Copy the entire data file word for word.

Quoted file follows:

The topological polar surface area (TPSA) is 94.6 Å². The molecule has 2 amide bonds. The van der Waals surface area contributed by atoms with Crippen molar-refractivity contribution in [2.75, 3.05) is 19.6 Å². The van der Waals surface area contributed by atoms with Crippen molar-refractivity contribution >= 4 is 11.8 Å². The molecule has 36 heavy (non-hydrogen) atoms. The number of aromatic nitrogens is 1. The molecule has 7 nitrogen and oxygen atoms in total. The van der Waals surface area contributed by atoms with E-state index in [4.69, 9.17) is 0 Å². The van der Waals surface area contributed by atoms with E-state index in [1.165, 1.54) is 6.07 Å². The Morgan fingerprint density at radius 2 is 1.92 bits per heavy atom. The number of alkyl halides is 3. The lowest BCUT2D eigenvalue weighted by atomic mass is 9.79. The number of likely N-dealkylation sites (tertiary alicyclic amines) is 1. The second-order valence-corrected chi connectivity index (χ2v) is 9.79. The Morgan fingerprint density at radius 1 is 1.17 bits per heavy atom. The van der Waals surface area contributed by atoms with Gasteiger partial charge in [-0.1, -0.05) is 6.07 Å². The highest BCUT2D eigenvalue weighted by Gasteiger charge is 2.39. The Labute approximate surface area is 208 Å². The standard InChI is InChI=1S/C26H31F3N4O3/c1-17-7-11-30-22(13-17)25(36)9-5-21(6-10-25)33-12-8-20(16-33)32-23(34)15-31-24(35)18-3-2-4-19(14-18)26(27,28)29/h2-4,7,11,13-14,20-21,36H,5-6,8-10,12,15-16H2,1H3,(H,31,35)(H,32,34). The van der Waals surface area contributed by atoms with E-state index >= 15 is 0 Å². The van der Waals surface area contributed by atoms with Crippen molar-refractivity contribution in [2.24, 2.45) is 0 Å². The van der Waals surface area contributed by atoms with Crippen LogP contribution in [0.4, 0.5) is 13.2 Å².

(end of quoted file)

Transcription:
The topological polar surface area (TPSA) is 94.6 Å². The molecule has 2 amide bonds. The van der Waals surface area contributed by atoms with Crippen molar-refractivity contribution in [2.75, 3.05) is 19.6 Å². The van der Waals surface area contributed by atoms with Crippen molar-refractivity contribution >= 4 is 11.8 Å². The molecule has 36 heavy (non-hydrogen) atoms. The number of aromatic nitrogens is 1. The molecule has 7 nitrogen and oxygen atoms in total. The van der Waals surface area contributed by atoms with E-state index in [4.69, 9.17) is 0 Å². The van der Waals surface area contributed by atoms with E-state index in [1.165, 1.54) is 6.07 Å². The Morgan fingerprint density at radius 2 is 1.92 bits per heavy atom. The number of alkyl halides is 3. The lowest BCUT2D eigenvalue weighted by atomic mass is 9.79. The number of likely N-dealkylation sites (tertiary alicyclic amines) is 1. The second-order valence-corrected chi connectivity index (χ2v) is 9.79. The Morgan fingerprint density at radius 1 is 1.17 bits per heavy atom. The van der Waals surface area contributed by atoms with Gasteiger partial charge in [-0.1, -0.05) is 6.07 Å². The highest BCUT2D eigenvalue weighted by Gasteiger charge is 2.39. The Labute approximate surface area is 208 Å². The standard InChI is InChI=1S/C26H31F3N4O3/c1-17-7-11-30-22(13-17)25(36)9-5-21(6-10-25)33-12-8-20(16-33)32-23(34)15-31-24(35)18-3-2-4-19(14-18)26(27,28)29/h2-4,7,11,13-14,20-21,36H,5-6,8-10,12,15-16H2,1H3,(H,31,35)(H,32,34). The van der Waals surface area contributed by atoms with E-state index >= 15 is 0 Å². The van der Waals surface area contributed by atoms with Crippen molar-refractivity contribution in [2.24, 2.45) is 0 Å². The van der Waals surface area contributed by atoms with Crippen LogP contribution in [0.4, 0.5) is 13.2 Å².